Well, check this out.
And note that not only did Republican presidential candidate Donald Trump trademark “Trumpublican” but also “Trumpocrat”.
Why? Think about it for a moment.
If Donald Trump somehow got elected as President, then what would happen? The first thing that would happen is that after all of his big-time bluster about “the greatest” whatever it was he had promised to voters, Trump would be stymied by the reality that Democrats and many Republicans would be obstacles to Trump getting his policies enacted into law.
In other words, Trump would have to do something that he seldom has to do when issuing orders to underlings in his Trump-brand empire. He would have to play the messy, compromising, game of politics. And nobody gets through that process without pissing off large numbers of supporters who feel the rotten compromiser has betrayed everything he has stood for.
Well, of course he did that. It is how democratic politics works—or fails to work.
But, when you are peddling a brand, and when the buyers of that brand simply do not like the product you’re selling—because it has been too compromised in the process of bringing it to market—a good marketer eliminates the compromises.
Or, as Trump liked to do on “The Apprentice” to the loser of the week—you turn to the problems and say “You’re fired!”
But Trump can’t do that in the American political system—unless he changes that system by offering his own brand of political parties. Trumpublicans and Trumpocrats would be members of either party who are ready to abandon party loyalty and go with the Trump brand of President and politics.
The trademarking of the names is obviously Trump preparing the ground for a potential third-party run. But Trump can go further than this. He can utterly erode respect (already very low) for the idea of political parties as organizations aimed at delivering candidates devoted to a particular body of ideology and policy.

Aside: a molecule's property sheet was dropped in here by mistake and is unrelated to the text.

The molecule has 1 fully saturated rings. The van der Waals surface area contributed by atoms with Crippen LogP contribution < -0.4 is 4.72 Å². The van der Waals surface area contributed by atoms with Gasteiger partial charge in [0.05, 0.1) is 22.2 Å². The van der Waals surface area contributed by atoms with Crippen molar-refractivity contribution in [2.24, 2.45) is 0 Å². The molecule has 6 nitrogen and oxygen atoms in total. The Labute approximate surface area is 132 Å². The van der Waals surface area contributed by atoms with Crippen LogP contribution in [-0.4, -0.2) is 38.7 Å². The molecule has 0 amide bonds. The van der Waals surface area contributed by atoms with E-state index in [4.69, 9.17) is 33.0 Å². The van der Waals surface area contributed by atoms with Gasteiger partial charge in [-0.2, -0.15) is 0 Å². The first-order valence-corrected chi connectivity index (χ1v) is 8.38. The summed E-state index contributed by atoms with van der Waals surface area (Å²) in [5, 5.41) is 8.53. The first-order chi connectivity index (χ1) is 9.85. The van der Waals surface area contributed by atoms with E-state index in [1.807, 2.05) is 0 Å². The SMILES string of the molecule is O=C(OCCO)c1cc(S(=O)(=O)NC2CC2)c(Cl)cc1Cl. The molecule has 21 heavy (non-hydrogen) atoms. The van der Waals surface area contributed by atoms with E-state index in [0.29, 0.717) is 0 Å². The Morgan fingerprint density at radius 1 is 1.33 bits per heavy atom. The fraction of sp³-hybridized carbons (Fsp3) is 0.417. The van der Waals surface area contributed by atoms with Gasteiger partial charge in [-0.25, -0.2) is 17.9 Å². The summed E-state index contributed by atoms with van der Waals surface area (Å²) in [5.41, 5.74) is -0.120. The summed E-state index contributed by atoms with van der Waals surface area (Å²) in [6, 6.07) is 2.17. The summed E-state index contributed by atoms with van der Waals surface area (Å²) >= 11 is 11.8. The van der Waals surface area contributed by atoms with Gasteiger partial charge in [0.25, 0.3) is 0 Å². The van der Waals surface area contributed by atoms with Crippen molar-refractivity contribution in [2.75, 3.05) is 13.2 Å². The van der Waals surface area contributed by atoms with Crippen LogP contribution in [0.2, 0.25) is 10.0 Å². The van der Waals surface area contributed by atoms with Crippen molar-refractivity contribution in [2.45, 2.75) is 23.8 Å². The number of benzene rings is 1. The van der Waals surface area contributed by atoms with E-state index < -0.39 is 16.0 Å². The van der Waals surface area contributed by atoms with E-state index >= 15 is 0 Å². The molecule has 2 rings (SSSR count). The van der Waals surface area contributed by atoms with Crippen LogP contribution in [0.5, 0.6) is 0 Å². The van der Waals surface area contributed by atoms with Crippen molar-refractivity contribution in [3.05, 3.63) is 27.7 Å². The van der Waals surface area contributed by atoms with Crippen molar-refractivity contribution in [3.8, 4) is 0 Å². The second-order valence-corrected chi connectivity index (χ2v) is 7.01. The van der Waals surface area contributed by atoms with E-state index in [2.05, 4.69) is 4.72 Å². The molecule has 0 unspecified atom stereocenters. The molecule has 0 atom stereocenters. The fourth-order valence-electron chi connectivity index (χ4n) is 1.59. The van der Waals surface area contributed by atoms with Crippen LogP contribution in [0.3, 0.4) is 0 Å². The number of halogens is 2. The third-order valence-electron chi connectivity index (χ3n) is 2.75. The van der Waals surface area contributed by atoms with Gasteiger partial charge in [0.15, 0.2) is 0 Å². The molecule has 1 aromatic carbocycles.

Trump can reinvent the political party as solely a platform for selling a personality—a celebrity—as a brand of politics.
And what would the brand stand for? Answer: nothing!—in fact, the blander and less specific the better! But it would have a name: TRUMP!
Earlier this week, in an interview with Mark Halperin and John Heilemann, Trump was asked a question (by Heilemann) all the candidates should be asked:
“Are you an Old Testament guy or a New Testament guy?”Trump, who is allegedly a Presbyterian, answered:
“Probably equal. I think it’s just an incredible…the whole Bible is an incredible. I joke, very much so...they always hold up “The Art of the Deal”. I say that’s my second favorite book of all time. But I just think the Bible is just something very special.”Now, if Trump had been asked what reality television show he liked best, or what pop singer he liked the most, and he gave an answer like “all of them are incredible”, everyone would know that was a bullshit evasion, and Trump was an ass for answering that way. But with the Bible? Nobody reads or understands that stupid book anyway. All that is necessary is that you say the Bible is just very special (whatever the fuck that means).
So far, the only place where Trump is failing at the bland, stand-for-nothing principle, is when it comes to attacking groups his brand has determined are expendable and exploitable non-buyers, such as Hispanic Americans and hedge-fund managers.
To counter the charge he is anti-Hispanic, Trump is courting Ted Cruz (or is it the other way around?), as a potential VP pick. Trump doesn't seem to think losing the hedge-fund vote is a problem.
The thing is, there is a reason a reality-television host is now building the foundation to become POTUS—and this is because it isn't what you stand for that matters in America (if it ever did). It is just what you can get people to buy. And if you can get them to buy chicken nuggets, you can sure as hell get them to elect Donald Trump as host of the USA reality show.